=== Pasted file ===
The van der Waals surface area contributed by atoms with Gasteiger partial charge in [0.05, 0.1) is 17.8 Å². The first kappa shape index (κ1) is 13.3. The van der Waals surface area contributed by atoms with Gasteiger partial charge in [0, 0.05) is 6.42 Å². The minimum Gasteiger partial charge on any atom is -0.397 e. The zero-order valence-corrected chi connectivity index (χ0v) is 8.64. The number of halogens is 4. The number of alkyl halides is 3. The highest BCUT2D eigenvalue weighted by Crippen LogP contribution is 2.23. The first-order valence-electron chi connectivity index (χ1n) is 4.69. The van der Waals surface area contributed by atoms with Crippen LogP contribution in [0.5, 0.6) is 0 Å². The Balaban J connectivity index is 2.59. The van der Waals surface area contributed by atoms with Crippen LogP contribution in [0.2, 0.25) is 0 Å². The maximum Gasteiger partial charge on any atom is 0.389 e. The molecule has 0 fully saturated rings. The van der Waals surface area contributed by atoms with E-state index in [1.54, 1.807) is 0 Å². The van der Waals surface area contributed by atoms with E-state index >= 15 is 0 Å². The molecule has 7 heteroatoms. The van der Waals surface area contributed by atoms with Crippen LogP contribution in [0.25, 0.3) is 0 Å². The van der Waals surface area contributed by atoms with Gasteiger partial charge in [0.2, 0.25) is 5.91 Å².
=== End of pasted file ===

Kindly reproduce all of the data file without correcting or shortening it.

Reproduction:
The van der Waals surface area contributed by atoms with Gasteiger partial charge in [0.05, 0.1) is 17.8 Å². The first kappa shape index (κ1) is 13.3. The van der Waals surface area contributed by atoms with Gasteiger partial charge in [0, 0.05) is 6.42 Å². The minimum Gasteiger partial charge on any atom is -0.397 e. The zero-order valence-corrected chi connectivity index (χ0v) is 8.64. The number of halogens is 4. The number of alkyl halides is 3. The highest BCUT2D eigenvalue weighted by Crippen LogP contribution is 2.23. The first-order valence-electron chi connectivity index (χ1n) is 4.69. The van der Waals surface area contributed by atoms with Crippen LogP contribution in [0.5, 0.6) is 0 Å². The Balaban J connectivity index is 2.59. The van der Waals surface area contributed by atoms with Crippen LogP contribution in [0.2, 0.25) is 0 Å². The maximum Gasteiger partial charge on any atom is 0.389 e. The molecule has 0 fully saturated rings. The van der Waals surface area contributed by atoms with E-state index in [1.54, 1.807) is 0 Å². The van der Waals surface area contributed by atoms with E-state index >= 15 is 0 Å². The molecule has 7 heteroatoms. The van der Waals surface area contributed by atoms with Crippen LogP contribution in [0.25, 0.3) is 0 Å². The van der Waals surface area contributed by atoms with Gasteiger partial charge in [0.2, 0.25) is 5.91 Å².